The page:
Faithful in Little and in Much
Although they attended Azusa Pacific during different decades, come from varied backgrounds, and followed distinct paths, these APU graduates share a striking similarity—they faithfully give back to their alma mater. Knowing that every gift makes a lasting difference, they each give out of their deep commitment to APU according to their ability. These loyal alumni, all deeply changed by their education at a university that puts God First, honor that experience by supporting the students who follow them.
As part of a longtime trend known as loyalty giving, Randy ’76, M.A. ’78 and Barbara (Schreur ’77) Rozema; John and Julie (Simoni ’81, M.A. ’85) Wilson; David Tous ’88; and Tage ’98 and Jodi (Elson ’97, M.A. ’12) Peterson build upon their personal connection to their alma mater. These alumni give to the university year after year, demonstrating a commitment to its future and an understanding that every gift, no matter the size, impacts the students who attend APU.
“These gifts provide a foundation from which APU can support its students and their experiences in the classroom, on the field, or on mission trips,” said Corbin Hoornbeek, senior director of development in the Office of University Advancement at APU. “For example, this past fiscal year, 3,839 people gave a total of $600,000 to send APU students on mission trips, with the average gift totaling $155,” he said. “Everyone can help make a difference for our students and for people around the world, and our donors can see that.”
“When we were students at APU, we saw people giving whatever amount they could, and Barbara and I benefitted from that through scholarships,” said Randy Rozema.
“We were challenged intellectually and spiritually during our years at APU,” Barbara said. “We love the people and the vision that make APU what it is.” The owners of Party Plus and Party Plus Rentals in Redlands, the Rozemas have found many opportunities to give over the years, including sharing their hospitality with those in need. “We give what we can,” Barbara said, “and we trust that APU will use that to create a legacy of faith for future generations.”
For Tous, the life lessons he received as a business administration major resonated with him. “APU develops students for the real world, growing their understanding of who Jesus Christ is, while also allowing for failure and success in academics,” he explained. Now the senior managing partner at the Law Offices of Tous and Associates in Southern California, Tous sees firsthand the value of weaving his faith into the real world. “Being a part of a community of students challenged to do much more than just graduate made a big impact on me,” said Tous. “I give back to APU because God calls us to give—and I can see that Azusa Pacific is a place that encourages students to live out their faith every day.”
Julie Wilson remembers a crucial moment during her undergraduate years when she needed encouragement and support. Her tuition bill had arrived and she didn’t feel she could ask her mom, a widow, for any additional money. President Jon R. Wallace, DBA, then an associate dean, noticed Julie’s tears and helped her find a solution to the situation. “I have never forgotten that moment,” Julie said. “If we can take that stress off students and help them develop their passions, then it’s totally worth it for me.” She went on to explain that her time at Azusa Pacific allowed her to hone her gift of problem solving, which she uses daily as a human resources consultant and owner of Lighthouse Learning. Because of Julie’s experience and the unwavering mission of the university, both Julie and her husband, John, stand behind the mission of APU. “We’ve made a commitment to give in any way we can,” she said. “The amount doesn’t matter—we’re just so grateful for the work APU is doing.”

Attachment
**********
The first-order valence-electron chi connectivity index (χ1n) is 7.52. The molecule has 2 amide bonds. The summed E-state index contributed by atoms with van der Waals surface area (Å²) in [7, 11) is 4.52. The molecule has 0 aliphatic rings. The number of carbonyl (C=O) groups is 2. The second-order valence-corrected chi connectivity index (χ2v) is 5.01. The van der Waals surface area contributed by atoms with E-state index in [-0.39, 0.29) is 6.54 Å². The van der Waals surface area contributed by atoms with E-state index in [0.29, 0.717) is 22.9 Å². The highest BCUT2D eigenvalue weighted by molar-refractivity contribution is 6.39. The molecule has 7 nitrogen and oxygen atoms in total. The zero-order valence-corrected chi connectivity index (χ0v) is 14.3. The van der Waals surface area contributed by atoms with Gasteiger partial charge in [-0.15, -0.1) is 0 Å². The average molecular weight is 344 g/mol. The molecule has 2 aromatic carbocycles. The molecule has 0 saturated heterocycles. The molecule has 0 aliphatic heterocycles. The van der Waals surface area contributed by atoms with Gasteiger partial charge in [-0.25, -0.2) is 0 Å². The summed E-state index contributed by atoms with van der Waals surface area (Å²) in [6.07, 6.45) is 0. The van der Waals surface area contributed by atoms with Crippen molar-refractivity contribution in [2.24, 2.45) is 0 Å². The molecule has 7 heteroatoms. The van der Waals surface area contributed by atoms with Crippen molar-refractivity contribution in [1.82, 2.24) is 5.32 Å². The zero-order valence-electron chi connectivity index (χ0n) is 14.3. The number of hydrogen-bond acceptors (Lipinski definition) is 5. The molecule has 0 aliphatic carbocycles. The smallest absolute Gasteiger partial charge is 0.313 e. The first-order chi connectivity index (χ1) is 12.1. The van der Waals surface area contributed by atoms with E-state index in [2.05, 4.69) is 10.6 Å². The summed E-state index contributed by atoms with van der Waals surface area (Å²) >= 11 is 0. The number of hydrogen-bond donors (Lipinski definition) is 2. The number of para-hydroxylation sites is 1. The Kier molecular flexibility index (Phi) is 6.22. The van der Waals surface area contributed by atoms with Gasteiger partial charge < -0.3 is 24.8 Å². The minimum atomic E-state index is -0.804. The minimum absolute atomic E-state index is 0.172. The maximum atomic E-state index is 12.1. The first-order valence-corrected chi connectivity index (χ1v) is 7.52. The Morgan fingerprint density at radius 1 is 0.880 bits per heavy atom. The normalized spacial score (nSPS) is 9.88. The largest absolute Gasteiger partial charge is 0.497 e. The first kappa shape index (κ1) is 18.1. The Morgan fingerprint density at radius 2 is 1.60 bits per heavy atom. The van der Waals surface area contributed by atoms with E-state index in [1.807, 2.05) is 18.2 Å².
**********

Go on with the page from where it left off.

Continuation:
For Tage Peterson and his wife, Jodi, Azusa Pacific represented the kind of school where you didn’t have to sacrifice education or spirituality. Tage entered APU on a track scholarship, benefitting from a top-notch decathlete program as he learned what it meant to be a Christian athlete. Jodi received an academic scholarship.
“Without those scholarships, APU and all the incredible experiences that came with it would not have been an option for us,” Jodi explained. “We knew that someone out there cared enough about making a difference for us as students to write a check.”
Tage works as an insurance broker and Jodi as a psychotherapist, but they didn’t wait until they had their feet under them to give back. “We started giving right after we graduated,” Tage said. “For us, it’s God’s money and we know He can use it to make a big impact.”
Jodi agreed, adding, “We want to see people receive the same opportunities we did. We’re pouring back into the mission of the university for the students there now and for those who will join us in carrying on the Azusa Pacific legacy of putting God First.”
Posted: December 10, 2012
Shannon Linton ’07 is a freelance writer and editor living in Covina, California. firstname.lastname@example.org